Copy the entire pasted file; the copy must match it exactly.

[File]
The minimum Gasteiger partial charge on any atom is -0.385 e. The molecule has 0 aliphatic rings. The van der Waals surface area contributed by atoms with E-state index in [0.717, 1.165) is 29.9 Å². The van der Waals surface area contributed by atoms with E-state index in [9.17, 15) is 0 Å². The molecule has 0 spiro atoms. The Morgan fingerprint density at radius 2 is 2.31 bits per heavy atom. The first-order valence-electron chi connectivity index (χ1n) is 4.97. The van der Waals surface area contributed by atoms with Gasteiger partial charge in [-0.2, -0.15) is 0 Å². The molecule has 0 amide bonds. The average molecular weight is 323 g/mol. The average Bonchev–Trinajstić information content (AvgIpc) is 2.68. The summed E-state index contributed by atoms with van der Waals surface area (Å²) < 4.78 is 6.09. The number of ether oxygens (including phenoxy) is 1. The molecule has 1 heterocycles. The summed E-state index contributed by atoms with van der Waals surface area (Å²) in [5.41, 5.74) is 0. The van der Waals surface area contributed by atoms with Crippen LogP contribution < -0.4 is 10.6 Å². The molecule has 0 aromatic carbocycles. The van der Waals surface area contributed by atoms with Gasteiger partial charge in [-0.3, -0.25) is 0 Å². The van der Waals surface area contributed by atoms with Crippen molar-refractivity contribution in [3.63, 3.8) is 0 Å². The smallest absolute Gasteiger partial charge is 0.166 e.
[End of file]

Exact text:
The minimum Gasteiger partial charge on any atom is -0.385 e. The molecule has 0 aliphatic rings. The van der Waals surface area contributed by atoms with E-state index in [0.717, 1.165) is 29.9 Å². The van der Waals surface area contributed by atoms with E-state index in [9.17, 15) is 0 Å². The molecule has 0 spiro atoms. The Morgan fingerprint density at radius 2 is 2.31 bits per heavy atom. The first-order valence-electron chi connectivity index (χ1n) is 4.97. The van der Waals surface area contributed by atoms with Gasteiger partial charge in [-0.2, -0.15) is 0 Å². The molecule has 0 amide bonds. The average molecular weight is 323 g/mol. The average Bonchev–Trinajstić information content (AvgIpc) is 2.68. The summed E-state index contributed by atoms with van der Waals surface area (Å²) < 4.78 is 6.09. The number of ether oxygens (including phenoxy) is 1. The molecule has 1 heterocycles. The summed E-state index contributed by atoms with van der Waals surface area (Å²) in [5.41, 5.74) is 0. The van der Waals surface area contributed by atoms with Crippen LogP contribution < -0.4 is 10.6 Å². The molecule has 0 aromatic carbocycles. The van der Waals surface area contributed by atoms with Gasteiger partial charge in [-0.3, -0.25) is 0 Å². The van der Waals surface area contributed by atoms with Crippen molar-refractivity contribution in [3.63, 3.8) is 0 Å². The smallest absolute Gasteiger partial charge is 0.166 e.